Excellent Davos recap by Simon Johnson. In a nutshell: The world’s largest Banks and Corporations expect governments to slash public spending so that these governments can better absorb the crises that the Financial sector is busy setting up in the wake of the 2007-2009 credit crunch that they themselves created. This is the World we live in folks!
Archive for January, 2011
Or something like that. Didn’t really know much about anything when I made this short in 2001. It sprang whole from my subconscious in the form of a storyboard.
It’s taken awhile but here’s “Hawaii” a short film I wrote, produced, directed and edited in 2005. I worked very hard to get it on the festival circuit but to no avail. I did get it into a France/Quebec short film festival in Trouville, France where it won the prize of Best Quebec short, the first and only time in the festival’s 10 year history that an English language short won that distinction.
I also received a call from one of three Toronto International Film Festival programmers, two weeks before the 2006 edition, to explain to me how much they LOVED the film but alas could not fit it into their festival’s program. That was a hard blow as any film that makes it into TIFF is more than likely to be invited to a dozen festivals around the globe which is very helpful in getting a film career started. I did, however, manage to license it to Moviola, a short film tv network in Canada which has broadcast it a number of times.
Anyway, hopefully posting it to my blog and occasionally reminding people to swing by and have a look will get it seen by a few more eyeballs. If you like it please feel free to pass it on to any producers you know that are looking for fresh talent.
And without further ado: “Hawaii”.
Modern Money Theory is something that I’ve just come across recently. The main tenant of #MMT is that trade surpluses and deficits don’t matter if inflation is measured accurately and government’s are trusted to increase or decrease the money supply directly through equity based money creation as opposed to debt-based money creation. I encourage anyone is who is as perplexed about the nature of money as I am to check out the following post and to research Modern Money Theory further. I don’t know if it really offers all the solutions, I don’t think any system ever will, but the idea of eliminating deposit insurance and allowing private banks to fail while creating government backed banks that offer 100% reserve digital cash storage (i.e. deposited cash is stored and NOT lent out) is compelling. The idea of governments increasing or decreasing the cash supply directly via depositor accounts is counterintuitive but in the context of a system that aims for stable purchasing power (no inflation or deflation) I understand how it would work. It’s not clear to me, however, where interest rates would come into play…If the time value of money is stable how is the cost of money measured for capital investments? Anyway, check this blog out. It’s a nice change from the usual Austrian/Keynsian dialectic which is like a train without wheels and very soon going nowhere.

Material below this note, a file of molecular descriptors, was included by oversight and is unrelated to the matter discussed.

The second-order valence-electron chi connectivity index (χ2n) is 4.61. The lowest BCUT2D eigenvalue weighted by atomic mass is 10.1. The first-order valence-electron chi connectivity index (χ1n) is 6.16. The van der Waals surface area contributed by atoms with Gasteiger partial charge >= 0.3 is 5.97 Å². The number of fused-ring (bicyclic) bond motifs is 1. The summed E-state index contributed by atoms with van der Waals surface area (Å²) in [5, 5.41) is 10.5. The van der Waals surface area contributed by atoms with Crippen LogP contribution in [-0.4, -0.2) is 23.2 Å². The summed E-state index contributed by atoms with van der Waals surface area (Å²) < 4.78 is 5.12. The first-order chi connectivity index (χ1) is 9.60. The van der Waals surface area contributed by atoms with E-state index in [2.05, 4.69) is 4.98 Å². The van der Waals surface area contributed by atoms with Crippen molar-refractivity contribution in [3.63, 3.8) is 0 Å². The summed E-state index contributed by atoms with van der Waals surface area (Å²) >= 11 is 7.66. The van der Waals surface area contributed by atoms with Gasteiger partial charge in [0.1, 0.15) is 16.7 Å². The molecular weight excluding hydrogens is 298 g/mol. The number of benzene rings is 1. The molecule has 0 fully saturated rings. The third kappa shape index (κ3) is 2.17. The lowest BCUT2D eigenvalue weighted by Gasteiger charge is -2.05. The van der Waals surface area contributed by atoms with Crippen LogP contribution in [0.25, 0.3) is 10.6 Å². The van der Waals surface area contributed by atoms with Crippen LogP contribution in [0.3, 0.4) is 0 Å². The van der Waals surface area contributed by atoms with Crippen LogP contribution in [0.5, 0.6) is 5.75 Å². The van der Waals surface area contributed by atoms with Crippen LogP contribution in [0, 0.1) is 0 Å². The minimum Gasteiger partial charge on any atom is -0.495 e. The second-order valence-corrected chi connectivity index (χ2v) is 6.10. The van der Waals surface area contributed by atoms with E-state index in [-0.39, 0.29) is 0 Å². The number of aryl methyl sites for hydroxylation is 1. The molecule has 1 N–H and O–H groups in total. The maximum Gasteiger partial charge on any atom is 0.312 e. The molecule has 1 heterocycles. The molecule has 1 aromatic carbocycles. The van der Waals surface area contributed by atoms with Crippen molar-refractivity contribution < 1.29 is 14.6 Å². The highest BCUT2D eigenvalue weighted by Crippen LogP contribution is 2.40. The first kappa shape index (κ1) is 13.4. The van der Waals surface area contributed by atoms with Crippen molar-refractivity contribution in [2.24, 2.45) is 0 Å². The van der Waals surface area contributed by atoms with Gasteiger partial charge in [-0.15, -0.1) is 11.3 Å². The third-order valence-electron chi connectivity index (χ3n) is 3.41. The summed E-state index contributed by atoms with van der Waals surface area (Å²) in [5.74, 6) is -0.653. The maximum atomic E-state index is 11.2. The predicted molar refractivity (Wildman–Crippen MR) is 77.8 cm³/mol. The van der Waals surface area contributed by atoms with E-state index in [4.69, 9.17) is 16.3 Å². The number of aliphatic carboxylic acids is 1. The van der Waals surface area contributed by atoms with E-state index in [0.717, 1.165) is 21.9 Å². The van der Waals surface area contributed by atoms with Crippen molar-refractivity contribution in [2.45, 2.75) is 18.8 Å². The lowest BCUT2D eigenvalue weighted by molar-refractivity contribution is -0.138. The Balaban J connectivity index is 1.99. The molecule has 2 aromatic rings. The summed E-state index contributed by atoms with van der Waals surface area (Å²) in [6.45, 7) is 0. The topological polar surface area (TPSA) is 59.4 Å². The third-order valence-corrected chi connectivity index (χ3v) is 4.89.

I’m SORRY. But it’s true. Wish it were not. Read the following re-posted from the excellent www.nakedcapitalism.com and then explain to me why I’m wrong! “Barclay’s Bob Diamond to Non-Bankers: Drop Dead”.
Banks are net extractors of wealth. You know: the fees, the interest rates, the bailouts, the bonuses, the austerity, the union breaking, the China to Walmart conveyor belt, the exporting of jobs… Even in Canada they soak up a lot of resources that would be more useful elsewhere and believe me with the helping hand of the right government they will eventually be allowed to merge and expand and catch up with the Banking Leviathans that are doing everything in their might to keep the World gorging on a mountain of debt. I have no solutions to offer except that being aware of it and being right fucking pissed off about it is a good start.
Have a great day everyone!